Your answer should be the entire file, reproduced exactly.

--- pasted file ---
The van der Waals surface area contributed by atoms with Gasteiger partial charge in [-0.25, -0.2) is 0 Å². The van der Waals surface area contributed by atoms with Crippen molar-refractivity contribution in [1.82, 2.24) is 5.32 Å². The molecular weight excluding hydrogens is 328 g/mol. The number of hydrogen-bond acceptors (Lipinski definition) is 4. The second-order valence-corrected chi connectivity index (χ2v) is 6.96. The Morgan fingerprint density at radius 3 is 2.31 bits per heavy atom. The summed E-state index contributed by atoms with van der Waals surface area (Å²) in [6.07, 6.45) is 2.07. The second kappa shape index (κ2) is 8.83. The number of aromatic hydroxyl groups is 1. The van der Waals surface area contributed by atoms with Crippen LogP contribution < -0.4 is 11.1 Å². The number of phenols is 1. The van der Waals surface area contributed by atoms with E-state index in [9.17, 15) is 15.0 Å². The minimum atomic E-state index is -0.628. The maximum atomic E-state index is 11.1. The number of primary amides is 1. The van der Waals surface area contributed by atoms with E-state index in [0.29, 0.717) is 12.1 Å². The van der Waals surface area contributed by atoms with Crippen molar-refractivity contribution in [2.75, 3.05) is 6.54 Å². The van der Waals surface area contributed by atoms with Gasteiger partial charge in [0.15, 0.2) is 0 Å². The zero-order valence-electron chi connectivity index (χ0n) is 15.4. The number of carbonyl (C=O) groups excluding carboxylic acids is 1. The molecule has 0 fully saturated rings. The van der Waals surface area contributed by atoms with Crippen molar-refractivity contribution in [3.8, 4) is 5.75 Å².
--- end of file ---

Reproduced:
The van der Waals surface area contributed by atoms with Gasteiger partial charge in [-0.25, -0.2) is 0 Å². The van der Waals surface area contributed by atoms with Crippen molar-refractivity contribution in [1.82, 2.24) is 5.32 Å². The molecular weight excluding hydrogens is 328 g/mol. The number of hydrogen-bond acceptors (Lipinski definition) is 4. The second-order valence-corrected chi connectivity index (χ2v) is 6.96. The Morgan fingerprint density at radius 3 is 2.31 bits per heavy atom. The summed E-state index contributed by atoms with van der Waals surface area (Å²) in [6.07, 6.45) is 2.07. The second kappa shape index (κ2) is 8.83. The number of aromatic hydroxyl groups is 1. The van der Waals surface area contributed by atoms with Crippen LogP contribution < -0.4 is 11.1 Å². The number of phenols is 1. The van der Waals surface area contributed by atoms with E-state index in [9.17, 15) is 15.0 Å². The minimum atomic E-state index is -0.628. The maximum atomic E-state index is 11.1. The number of primary amides is 1. The van der Waals surface area contributed by atoms with E-state index in [0.29, 0.717) is 12.1 Å². The van der Waals surface area contributed by atoms with Crippen molar-refractivity contribution in [2.75, 3.05) is 6.54 Å². The van der Waals surface area contributed by atoms with Gasteiger partial charge in [0.15, 0.2) is 0 Å². The zero-order valence-electron chi connectivity index (χ0n) is 15.4. The number of carbonyl (C=O) groups excluding carboxylic acids is 1. The molecule has 0 fully saturated rings. The van der Waals surface area contributed by atoms with Crippen molar-refractivity contribution in [3.8, 4) is 5.75 Å².